The gating strategy for CD9 positive CCR3 positive cells can be seen in Figure 1.
Figure 1

The CCR3 expression was measured using flow cytometry. The figure shows the gating strategy and quantification of CD9 positive granulocytes and their expression of CCR3. A, Granulocytes were identified based on CD45 expression and side scatter. B, the granulocytes were then gated based on the CD9 expression. C, the fraction of CCR3+ cells within the CD9+ granulocyte gate was calculated. Histogram showing the percentage of CD9 positive granulocytes positive for CCR3 (Light grey) and the negative isotype control set at 1% (dark grey).

CCL11 quantification

Blood samples were centrifuged for 15 minutes at 1000 G, and plasma was isolated and stored at -80 degrees Celsius until analysis were performed. CCL11 was measured using a Cytometric Bead Array (BD biosciences, Franklin Lakes, NJ, USA) following the manufactures recommendations.

Clinical response

To assess the clinical relevance of peripheral expression of CCR3 and CCL11 we looked at treatment response after the initial three injections with Ranibizumab (Lucentis®, Genetech, San Francisco, USA), since it has been published that VA at this point of treatment is a strong predictor of long term treatment response [18]. Patients in active treatment with Ranibizumab were divided in groups according to their change in VA from the first visit to the follow up visit. The patients were first divided in three groups according to a change in VA of 10 ETDRS letters or more, and secondly according to a change in VA of 15 ETDRS letters or more.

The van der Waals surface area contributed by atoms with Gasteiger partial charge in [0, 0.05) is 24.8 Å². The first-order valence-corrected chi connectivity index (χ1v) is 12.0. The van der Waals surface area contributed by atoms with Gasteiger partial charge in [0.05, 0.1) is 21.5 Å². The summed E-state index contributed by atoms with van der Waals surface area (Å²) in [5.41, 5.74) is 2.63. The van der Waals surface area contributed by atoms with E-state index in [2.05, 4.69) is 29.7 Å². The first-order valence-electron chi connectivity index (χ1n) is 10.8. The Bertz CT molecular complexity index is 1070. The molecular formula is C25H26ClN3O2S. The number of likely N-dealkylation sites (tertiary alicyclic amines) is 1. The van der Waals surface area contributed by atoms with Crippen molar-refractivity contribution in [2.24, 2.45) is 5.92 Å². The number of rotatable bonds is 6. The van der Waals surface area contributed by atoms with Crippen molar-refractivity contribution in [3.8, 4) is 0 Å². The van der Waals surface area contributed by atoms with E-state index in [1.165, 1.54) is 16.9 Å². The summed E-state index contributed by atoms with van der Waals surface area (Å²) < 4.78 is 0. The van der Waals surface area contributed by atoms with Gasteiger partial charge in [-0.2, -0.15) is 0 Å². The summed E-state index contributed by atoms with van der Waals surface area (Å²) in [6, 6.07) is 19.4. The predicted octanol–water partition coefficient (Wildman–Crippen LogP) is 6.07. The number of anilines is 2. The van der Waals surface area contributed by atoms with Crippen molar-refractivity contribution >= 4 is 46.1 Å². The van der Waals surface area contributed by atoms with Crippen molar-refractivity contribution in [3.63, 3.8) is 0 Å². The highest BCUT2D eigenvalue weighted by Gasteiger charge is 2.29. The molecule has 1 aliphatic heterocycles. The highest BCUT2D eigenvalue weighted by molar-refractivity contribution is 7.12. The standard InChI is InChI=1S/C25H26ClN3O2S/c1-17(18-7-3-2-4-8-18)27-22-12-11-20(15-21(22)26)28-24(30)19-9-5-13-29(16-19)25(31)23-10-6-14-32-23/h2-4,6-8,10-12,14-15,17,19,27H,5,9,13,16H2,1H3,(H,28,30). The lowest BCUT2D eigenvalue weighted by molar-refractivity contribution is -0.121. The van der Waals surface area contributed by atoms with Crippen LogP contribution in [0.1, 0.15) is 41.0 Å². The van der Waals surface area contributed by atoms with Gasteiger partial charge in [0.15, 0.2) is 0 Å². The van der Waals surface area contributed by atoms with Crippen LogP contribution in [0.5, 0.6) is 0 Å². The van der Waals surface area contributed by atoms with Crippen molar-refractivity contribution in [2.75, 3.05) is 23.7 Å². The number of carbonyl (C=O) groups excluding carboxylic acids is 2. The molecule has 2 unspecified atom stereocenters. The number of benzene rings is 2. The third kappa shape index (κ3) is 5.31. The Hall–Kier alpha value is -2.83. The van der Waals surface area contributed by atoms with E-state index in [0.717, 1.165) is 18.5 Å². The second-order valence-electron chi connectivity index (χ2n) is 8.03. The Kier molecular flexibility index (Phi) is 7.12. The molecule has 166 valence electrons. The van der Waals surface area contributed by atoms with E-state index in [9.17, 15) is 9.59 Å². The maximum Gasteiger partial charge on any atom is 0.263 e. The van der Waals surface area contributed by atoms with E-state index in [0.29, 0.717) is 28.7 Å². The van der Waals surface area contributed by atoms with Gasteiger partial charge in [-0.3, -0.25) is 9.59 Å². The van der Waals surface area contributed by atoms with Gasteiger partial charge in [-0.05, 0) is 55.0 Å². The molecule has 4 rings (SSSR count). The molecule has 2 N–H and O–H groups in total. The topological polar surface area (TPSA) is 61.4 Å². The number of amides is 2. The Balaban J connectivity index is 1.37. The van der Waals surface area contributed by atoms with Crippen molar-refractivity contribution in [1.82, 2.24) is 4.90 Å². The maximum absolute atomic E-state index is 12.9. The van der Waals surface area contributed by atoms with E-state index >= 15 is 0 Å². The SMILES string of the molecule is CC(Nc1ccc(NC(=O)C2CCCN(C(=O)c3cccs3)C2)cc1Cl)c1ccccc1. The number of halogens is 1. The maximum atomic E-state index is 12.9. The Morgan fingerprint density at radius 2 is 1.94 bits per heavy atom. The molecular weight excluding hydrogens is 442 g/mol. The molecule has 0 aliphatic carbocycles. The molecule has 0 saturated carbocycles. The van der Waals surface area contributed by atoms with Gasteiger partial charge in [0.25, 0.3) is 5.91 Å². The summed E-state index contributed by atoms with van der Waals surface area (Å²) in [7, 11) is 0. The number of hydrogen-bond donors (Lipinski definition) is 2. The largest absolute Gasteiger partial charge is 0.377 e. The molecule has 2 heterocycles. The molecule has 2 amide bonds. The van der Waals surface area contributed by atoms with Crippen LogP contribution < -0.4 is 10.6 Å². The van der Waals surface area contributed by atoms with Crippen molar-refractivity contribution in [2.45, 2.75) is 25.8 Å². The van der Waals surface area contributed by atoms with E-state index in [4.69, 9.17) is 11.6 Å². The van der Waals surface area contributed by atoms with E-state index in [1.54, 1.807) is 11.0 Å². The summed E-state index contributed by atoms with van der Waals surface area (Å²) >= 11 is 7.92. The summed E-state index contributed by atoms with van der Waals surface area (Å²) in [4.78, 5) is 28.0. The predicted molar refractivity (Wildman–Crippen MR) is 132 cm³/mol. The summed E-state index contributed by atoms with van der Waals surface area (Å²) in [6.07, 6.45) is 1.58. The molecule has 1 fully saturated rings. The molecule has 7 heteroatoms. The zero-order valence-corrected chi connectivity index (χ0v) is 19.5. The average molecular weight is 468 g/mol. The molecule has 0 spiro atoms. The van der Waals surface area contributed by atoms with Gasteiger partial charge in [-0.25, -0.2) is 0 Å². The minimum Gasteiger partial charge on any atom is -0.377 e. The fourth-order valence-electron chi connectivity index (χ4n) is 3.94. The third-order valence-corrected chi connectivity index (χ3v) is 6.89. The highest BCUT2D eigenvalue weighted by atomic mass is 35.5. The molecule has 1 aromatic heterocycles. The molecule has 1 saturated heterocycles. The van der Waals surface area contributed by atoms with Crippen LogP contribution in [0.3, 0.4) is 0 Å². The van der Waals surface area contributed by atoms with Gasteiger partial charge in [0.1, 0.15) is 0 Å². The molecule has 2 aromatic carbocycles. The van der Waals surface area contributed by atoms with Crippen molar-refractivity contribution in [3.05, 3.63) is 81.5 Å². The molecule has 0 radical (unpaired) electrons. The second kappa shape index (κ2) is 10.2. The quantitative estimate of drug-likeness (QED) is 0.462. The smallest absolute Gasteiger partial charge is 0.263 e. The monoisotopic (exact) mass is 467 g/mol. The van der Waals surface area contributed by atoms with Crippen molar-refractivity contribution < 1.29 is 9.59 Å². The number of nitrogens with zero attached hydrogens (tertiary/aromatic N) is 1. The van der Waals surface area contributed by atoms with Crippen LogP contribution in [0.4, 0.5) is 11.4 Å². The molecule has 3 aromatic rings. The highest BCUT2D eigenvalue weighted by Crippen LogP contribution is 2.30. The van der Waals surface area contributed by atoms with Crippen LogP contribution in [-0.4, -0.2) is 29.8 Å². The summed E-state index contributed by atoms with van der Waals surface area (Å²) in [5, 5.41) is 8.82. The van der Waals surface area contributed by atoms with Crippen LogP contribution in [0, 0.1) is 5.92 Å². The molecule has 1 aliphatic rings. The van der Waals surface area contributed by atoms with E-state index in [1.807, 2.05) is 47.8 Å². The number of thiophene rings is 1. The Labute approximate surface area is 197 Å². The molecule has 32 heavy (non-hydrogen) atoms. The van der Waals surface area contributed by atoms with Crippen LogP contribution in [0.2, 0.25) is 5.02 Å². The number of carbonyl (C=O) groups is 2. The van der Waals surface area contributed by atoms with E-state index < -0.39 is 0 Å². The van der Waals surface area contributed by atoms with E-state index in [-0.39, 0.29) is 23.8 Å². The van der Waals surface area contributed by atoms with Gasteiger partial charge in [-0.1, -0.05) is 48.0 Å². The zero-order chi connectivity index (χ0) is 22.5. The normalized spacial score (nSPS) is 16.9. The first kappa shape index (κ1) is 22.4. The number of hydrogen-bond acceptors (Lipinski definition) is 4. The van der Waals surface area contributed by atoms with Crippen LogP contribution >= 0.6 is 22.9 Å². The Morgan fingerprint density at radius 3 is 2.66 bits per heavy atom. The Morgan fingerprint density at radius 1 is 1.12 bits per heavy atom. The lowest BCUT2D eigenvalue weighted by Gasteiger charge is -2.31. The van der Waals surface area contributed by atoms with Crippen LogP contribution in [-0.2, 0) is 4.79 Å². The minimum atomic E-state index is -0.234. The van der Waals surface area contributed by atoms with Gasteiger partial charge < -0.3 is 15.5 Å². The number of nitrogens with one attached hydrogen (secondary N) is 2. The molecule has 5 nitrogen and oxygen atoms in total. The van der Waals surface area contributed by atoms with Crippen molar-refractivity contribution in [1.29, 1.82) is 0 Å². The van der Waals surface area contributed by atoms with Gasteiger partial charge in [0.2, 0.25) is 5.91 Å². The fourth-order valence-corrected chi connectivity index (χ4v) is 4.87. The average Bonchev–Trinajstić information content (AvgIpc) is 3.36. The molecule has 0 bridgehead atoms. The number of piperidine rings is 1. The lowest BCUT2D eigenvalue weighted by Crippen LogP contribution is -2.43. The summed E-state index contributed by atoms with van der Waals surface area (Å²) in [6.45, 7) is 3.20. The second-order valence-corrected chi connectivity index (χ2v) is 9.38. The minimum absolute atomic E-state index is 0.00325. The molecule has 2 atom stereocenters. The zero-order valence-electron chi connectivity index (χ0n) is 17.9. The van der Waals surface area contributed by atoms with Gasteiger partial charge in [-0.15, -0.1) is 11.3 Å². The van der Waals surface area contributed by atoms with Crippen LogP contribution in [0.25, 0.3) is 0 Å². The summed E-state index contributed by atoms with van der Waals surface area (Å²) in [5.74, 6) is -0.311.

Statistical analysis

The statistical software SPSS® version 19 for Windows (IBM, Chicago, IL USA) was used for statistical analysis. Kruskal-Wallis test and Mann–Whitney U test were used for not normally distributed continuous variables (CCR3, CCL11, age, BMI) and data are given as medians and interquartile ranges (IQR). Categorical variables were analyzed using Pearson Chi-square test (Gender, alcohol-intake, smoking habits). Correlation between variables was tested using Spearman correlation test. A p-level of less than 0.05 was considered significant.